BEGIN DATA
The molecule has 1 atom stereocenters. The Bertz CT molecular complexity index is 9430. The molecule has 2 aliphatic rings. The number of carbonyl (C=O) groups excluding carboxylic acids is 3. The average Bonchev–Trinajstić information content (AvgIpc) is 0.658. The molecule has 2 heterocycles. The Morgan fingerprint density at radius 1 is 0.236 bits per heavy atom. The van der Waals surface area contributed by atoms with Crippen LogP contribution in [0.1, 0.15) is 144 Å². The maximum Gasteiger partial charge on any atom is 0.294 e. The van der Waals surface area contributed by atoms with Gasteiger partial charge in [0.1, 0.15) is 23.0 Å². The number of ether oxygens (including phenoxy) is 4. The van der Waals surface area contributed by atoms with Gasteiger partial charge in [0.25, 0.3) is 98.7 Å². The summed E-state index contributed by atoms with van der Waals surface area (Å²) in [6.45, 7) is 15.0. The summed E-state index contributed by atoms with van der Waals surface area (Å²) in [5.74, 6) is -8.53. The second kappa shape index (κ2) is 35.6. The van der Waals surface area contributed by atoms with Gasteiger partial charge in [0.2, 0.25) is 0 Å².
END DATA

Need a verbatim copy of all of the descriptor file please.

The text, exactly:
The molecule has 1 atom stereocenters. The Bertz CT molecular complexity index is 9430. The molecule has 2 aliphatic rings. The number of carbonyl (C=O) groups excluding carboxylic acids is 3. The average Bonchev–Trinajstić information content (AvgIpc) is 0.658. The molecule has 2 heterocycles. The Morgan fingerprint density at radius 1 is 0.236 bits per heavy atom. The van der Waals surface area contributed by atoms with Crippen LogP contribution in [0.1, 0.15) is 144 Å². The maximum Gasteiger partial charge on any atom is 0.294 e. The van der Waals surface area contributed by atoms with Gasteiger partial charge in [0.1, 0.15) is 23.0 Å². The number of ether oxygens (including phenoxy) is 4. The van der Waals surface area contributed by atoms with Gasteiger partial charge in [0.25, 0.3) is 98.7 Å². The summed E-state index contributed by atoms with van der Waals surface area (Å²) in [6.45, 7) is 15.0. The summed E-state index contributed by atoms with van der Waals surface area (Å²) in [5.74, 6) is -8.53. The second kappa shape index (κ2) is 35.6. The van der Waals surface area contributed by atoms with Gasteiger partial charge in [0.2, 0.25) is 0 Å².